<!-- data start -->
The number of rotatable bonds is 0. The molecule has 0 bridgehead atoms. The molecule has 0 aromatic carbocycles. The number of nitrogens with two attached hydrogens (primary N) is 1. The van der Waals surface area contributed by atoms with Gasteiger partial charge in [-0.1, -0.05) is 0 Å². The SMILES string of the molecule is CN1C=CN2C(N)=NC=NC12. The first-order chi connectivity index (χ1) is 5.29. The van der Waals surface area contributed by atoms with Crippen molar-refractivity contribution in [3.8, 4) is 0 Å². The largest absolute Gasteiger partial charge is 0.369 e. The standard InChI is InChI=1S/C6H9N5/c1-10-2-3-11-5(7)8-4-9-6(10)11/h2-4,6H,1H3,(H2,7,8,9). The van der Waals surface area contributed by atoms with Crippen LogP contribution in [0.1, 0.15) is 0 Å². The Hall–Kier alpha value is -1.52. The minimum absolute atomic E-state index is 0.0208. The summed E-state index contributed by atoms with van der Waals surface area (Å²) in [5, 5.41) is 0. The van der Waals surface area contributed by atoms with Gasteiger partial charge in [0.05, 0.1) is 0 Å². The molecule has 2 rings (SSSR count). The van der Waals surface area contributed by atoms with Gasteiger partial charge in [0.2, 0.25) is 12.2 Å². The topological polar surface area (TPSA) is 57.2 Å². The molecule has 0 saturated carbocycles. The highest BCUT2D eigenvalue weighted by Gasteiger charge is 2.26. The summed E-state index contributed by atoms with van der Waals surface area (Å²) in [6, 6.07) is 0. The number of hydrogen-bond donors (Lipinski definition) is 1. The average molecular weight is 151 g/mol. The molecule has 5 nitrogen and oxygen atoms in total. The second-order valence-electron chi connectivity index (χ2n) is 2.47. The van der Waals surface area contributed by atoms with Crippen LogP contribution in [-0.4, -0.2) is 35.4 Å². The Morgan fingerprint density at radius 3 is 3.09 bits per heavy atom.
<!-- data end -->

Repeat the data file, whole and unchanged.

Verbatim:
The number of rotatable bonds is 0. The molecule has 0 bridgehead atoms. The molecule has 0 aromatic carbocycles. The number of nitrogens with two attached hydrogens (primary N) is 1. The van der Waals surface area contributed by atoms with Gasteiger partial charge in [-0.1, -0.05) is 0 Å². The SMILES string of the molecule is CN1C=CN2C(N)=NC=NC12. The first-order chi connectivity index (χ1) is 5.29. The van der Waals surface area contributed by atoms with Crippen molar-refractivity contribution in [3.8, 4) is 0 Å². The largest absolute Gasteiger partial charge is 0.369 e. The standard InChI is InChI=1S/C6H9N5/c1-10-2-3-11-5(7)8-4-9-6(10)11/h2-4,6H,1H3,(H2,7,8,9). The van der Waals surface area contributed by atoms with Crippen LogP contribution in [0.1, 0.15) is 0 Å². The Hall–Kier alpha value is -1.52. The minimum absolute atomic E-state index is 0.0208. The summed E-state index contributed by atoms with van der Waals surface area (Å²) in [5, 5.41) is 0. The van der Waals surface area contributed by atoms with Gasteiger partial charge in [0.05, 0.1) is 0 Å². The molecule has 2 rings (SSSR count). The van der Waals surface area contributed by atoms with Gasteiger partial charge in [0.2, 0.25) is 12.2 Å². The topological polar surface area (TPSA) is 57.2 Å². The molecule has 0 saturated carbocycles. The highest BCUT2D eigenvalue weighted by Gasteiger charge is 2.26. The summed E-state index contributed by atoms with van der Waals surface area (Å²) in [6, 6.07) is 0. The number of hydrogen-bond donors (Lipinski definition) is 1. The average molecular weight is 151 g/mol. The molecule has 5 nitrogen and oxygen atoms in total. The second-order valence-electron chi connectivity index (χ2n) is 2.47. The van der Waals surface area contributed by atoms with Crippen LogP contribution in [-0.4, -0.2) is 35.4 Å². The Morgan fingerprint density at radius 3 is 3.09 bits per heavy atom.